WarriorThere was some fall out over “safe space” at WorldCon last summer, and surfacing from the book reviews for a while, I see the discussion is continuing. Some of this is the ongoing feud between John Scalzi and Vox Day. However, the issue of “safe spaces” is something that’s appeared elsewhere in the news headlines as something students are demanding at schools and universities. I’m feeling a need to check in on the issue.

Reading through the proposed convention policies, safe spaces apparently mean that no one can annoy you. When some evil lowlife approaches and says something that disturbs or upsets you, then you should be able to just say “no, go away” and they are required to do so. It means that you can cruise through the convention experience without worrying about anything. If anyone fails to do what you ask, then all you have to do is complain to management and they’ll take care of the lowlife who’s bothering you, pitching him/her out on the street. This is really an ideal situation, where nobody ever has to hear things they don’t want to hear, or deal with situations they don’t want to be in.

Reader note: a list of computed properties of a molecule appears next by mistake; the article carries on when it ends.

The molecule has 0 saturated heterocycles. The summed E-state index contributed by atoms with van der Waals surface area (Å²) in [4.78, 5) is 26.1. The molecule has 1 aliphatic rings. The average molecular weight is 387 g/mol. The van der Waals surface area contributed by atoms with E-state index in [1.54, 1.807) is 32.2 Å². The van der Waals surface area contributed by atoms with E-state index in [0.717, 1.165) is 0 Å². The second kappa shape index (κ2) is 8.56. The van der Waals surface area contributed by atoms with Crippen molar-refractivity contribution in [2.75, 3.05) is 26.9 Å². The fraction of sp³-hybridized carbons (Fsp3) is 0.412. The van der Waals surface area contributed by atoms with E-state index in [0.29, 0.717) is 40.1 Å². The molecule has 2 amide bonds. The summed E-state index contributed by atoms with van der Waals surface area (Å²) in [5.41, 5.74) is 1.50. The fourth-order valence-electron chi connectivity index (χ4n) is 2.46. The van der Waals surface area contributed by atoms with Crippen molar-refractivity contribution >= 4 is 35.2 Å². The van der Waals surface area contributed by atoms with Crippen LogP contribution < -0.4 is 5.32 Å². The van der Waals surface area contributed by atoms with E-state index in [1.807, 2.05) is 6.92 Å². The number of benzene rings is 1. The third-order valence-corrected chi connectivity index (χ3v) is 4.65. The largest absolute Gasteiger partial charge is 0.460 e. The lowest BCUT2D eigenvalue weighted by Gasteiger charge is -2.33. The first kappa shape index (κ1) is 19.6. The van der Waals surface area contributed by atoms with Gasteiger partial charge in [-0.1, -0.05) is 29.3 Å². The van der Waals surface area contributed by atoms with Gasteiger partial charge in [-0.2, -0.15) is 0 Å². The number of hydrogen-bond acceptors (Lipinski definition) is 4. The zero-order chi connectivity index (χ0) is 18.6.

However, when you always depend on management to protect you, then you’re not taking personal responsibility for your own well-being. You end up with no self-defense skills. Punching someone in the nose is frowned upon, but there are other ways to deal with conflict. A few years back I bought this great book called The Gentle Art of Verbal Self-Defense by Suzette Haden Elgin (aka SF&F author and founder of the SFPA). It’s still for sale, and there are also other books in the series fitted for particular situations. This series provides real, working techniques for dealing with pushy and overbearing people who annoy you. Highly recommended.

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